On December 17, 1988, Rostropovich gave a special concert at Barbican Hall in London, after postponing a trip to India for the Armenian Earthquake relief program. The event was part of an effort called Musicians for Armenia,which was expected to raise more than $450,000 from donations worldwide, including gifts from musicians, concert proceeds and film and recording rights. Prince Charles and the Princess of Wales attended the concert in the sold-out 2,026-seat concert hall. On February 7, 1989, a cello concert was organized by the Armenian Relief Society and the Volunteers Technical Assistance (VTA) for the victims of the Spitak Earthquake. The cello concert par excellence with Mstislav Rostropovich interpreting his favorite and best cello repertoire, including Dvořák's Cello Concerto in B minor; Haydn's cello concerto in C and D; Prokofiev's Symphony-Concerto; the two cello concerti of Shostakovich, and others. Th...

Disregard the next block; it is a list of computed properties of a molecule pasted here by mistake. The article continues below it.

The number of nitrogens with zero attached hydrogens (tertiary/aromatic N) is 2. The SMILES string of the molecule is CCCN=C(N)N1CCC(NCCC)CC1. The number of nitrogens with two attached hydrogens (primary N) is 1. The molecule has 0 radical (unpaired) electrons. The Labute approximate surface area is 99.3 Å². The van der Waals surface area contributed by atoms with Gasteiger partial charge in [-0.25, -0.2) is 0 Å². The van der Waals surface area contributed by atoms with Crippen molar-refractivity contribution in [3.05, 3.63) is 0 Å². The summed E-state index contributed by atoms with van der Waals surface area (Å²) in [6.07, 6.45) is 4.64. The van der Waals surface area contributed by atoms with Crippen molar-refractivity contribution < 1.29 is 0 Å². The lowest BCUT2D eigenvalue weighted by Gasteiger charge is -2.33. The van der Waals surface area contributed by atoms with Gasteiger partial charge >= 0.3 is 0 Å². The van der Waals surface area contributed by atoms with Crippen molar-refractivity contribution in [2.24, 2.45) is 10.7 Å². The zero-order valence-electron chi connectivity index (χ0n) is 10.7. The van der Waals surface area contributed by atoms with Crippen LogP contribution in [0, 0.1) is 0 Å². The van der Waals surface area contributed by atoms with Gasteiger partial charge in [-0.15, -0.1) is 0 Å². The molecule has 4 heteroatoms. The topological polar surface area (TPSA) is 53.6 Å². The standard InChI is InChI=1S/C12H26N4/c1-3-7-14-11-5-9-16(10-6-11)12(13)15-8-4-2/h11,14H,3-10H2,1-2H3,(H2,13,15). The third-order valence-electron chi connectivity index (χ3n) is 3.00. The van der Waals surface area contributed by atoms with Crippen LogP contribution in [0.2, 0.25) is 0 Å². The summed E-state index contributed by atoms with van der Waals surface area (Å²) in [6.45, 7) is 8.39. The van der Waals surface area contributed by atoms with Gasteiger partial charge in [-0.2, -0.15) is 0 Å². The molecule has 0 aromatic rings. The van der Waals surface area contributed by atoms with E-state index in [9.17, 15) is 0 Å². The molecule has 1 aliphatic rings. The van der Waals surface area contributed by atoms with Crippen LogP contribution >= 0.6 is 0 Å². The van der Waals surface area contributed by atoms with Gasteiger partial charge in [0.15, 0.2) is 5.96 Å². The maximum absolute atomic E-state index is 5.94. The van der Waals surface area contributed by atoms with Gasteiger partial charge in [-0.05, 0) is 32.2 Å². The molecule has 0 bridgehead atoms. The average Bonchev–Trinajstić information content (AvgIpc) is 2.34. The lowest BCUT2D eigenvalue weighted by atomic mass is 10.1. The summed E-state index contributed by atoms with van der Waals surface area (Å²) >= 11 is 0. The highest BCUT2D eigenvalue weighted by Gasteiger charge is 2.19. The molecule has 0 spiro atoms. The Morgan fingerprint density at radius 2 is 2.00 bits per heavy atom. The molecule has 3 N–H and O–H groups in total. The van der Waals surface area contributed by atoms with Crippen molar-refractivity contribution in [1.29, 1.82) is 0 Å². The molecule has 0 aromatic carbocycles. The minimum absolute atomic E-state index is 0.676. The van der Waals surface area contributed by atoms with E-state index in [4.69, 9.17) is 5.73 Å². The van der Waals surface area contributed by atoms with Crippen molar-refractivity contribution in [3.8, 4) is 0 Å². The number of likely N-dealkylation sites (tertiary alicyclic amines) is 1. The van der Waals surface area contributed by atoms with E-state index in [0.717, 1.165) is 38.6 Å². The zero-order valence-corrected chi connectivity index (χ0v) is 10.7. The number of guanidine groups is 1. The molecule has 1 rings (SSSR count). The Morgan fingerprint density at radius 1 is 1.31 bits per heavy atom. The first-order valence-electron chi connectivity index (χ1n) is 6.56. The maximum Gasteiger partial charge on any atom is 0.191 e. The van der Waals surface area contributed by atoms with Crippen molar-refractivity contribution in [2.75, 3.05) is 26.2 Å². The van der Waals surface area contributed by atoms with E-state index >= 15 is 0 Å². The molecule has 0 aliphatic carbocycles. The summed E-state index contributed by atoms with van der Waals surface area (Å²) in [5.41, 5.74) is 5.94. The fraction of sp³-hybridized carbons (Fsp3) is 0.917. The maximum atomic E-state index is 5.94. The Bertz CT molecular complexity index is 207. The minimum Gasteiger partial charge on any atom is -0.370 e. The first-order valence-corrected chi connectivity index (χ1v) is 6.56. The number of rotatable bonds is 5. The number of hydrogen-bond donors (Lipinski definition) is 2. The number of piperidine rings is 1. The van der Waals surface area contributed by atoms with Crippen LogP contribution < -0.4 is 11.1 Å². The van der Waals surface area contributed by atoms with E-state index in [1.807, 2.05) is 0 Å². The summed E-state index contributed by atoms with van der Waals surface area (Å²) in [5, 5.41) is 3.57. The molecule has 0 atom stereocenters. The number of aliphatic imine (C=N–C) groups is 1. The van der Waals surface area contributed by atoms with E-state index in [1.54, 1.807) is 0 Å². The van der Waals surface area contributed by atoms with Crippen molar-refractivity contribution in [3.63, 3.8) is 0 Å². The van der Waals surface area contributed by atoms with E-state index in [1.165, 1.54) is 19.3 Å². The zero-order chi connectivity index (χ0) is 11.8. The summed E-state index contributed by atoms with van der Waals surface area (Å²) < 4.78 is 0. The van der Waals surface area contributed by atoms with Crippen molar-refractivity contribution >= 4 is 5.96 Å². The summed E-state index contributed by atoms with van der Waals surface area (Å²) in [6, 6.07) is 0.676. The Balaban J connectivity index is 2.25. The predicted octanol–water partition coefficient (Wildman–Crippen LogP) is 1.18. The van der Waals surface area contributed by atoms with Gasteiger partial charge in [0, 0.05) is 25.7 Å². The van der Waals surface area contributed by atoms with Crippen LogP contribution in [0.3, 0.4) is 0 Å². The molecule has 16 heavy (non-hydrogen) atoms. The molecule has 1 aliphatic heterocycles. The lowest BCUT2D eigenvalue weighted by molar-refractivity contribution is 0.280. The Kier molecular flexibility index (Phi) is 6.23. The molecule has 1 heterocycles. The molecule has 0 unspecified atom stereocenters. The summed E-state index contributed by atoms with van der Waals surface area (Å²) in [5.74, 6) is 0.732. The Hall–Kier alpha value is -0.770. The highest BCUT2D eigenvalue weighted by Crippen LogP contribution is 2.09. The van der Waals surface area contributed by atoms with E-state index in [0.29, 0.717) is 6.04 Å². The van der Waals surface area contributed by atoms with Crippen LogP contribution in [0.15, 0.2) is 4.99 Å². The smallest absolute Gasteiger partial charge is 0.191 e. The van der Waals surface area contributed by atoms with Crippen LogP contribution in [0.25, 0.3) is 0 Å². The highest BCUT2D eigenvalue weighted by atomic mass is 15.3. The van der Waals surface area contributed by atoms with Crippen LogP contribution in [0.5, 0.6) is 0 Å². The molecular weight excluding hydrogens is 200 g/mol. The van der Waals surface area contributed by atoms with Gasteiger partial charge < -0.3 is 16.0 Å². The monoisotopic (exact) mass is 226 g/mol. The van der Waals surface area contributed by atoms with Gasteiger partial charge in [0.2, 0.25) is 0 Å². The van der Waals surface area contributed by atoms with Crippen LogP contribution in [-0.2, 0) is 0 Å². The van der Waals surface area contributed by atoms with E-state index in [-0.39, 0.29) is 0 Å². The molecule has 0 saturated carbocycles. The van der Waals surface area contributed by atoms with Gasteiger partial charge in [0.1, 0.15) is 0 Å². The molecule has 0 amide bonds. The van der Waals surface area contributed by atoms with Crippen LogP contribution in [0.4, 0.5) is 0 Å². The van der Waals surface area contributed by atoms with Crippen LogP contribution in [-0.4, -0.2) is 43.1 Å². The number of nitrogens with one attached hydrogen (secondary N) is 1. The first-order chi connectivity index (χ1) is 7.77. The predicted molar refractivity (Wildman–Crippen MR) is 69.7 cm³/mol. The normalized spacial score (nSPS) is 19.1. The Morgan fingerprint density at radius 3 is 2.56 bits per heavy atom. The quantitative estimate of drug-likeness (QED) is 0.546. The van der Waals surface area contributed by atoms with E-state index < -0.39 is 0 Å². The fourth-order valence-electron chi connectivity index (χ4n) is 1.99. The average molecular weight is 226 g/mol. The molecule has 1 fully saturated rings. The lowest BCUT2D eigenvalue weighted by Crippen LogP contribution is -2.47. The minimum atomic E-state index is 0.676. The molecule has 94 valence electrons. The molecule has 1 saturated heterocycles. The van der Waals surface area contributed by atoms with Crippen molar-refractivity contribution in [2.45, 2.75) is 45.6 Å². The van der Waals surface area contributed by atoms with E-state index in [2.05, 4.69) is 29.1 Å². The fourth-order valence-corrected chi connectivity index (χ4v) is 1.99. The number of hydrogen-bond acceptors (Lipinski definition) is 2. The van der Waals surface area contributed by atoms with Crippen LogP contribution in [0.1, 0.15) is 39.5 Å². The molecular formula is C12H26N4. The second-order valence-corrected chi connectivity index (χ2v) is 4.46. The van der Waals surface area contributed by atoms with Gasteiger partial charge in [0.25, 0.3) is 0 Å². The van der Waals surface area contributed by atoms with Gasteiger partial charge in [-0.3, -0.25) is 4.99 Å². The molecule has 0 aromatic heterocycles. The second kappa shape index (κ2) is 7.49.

Rostropovich's health declined in 2006, with the Chicago Tribunereporting rumours of unspecified surgery in Geneva and later treatment for what was reported as an aggravated ulcer. Russian President Vladimir Putin visited Rostropovich to discuss details of a celebration the Kremlin was planning for 27 March 2007, Rostropovich's 80th birthday. Rostropovich attended the celebration but was reportedly in frail health. Though Rostropovich's last home was in Paris, he maintained residences in Moscow, Saint Petersburg, London, Lausanne, and Jordanville, New York. Rostropovich was admitted to a Paris hospital at the end of January 2007, but then decided to fly to Moscow, where he had been receiving care. On 6 February 2007 the 79-year-old Rostropovich was admitted to a hospital in Moscow. "He is just feeling unwell", Natalya Dolezhale, Rostropovich's secretary in Moscow, said.[This quote needs a citation]Asked if there was s...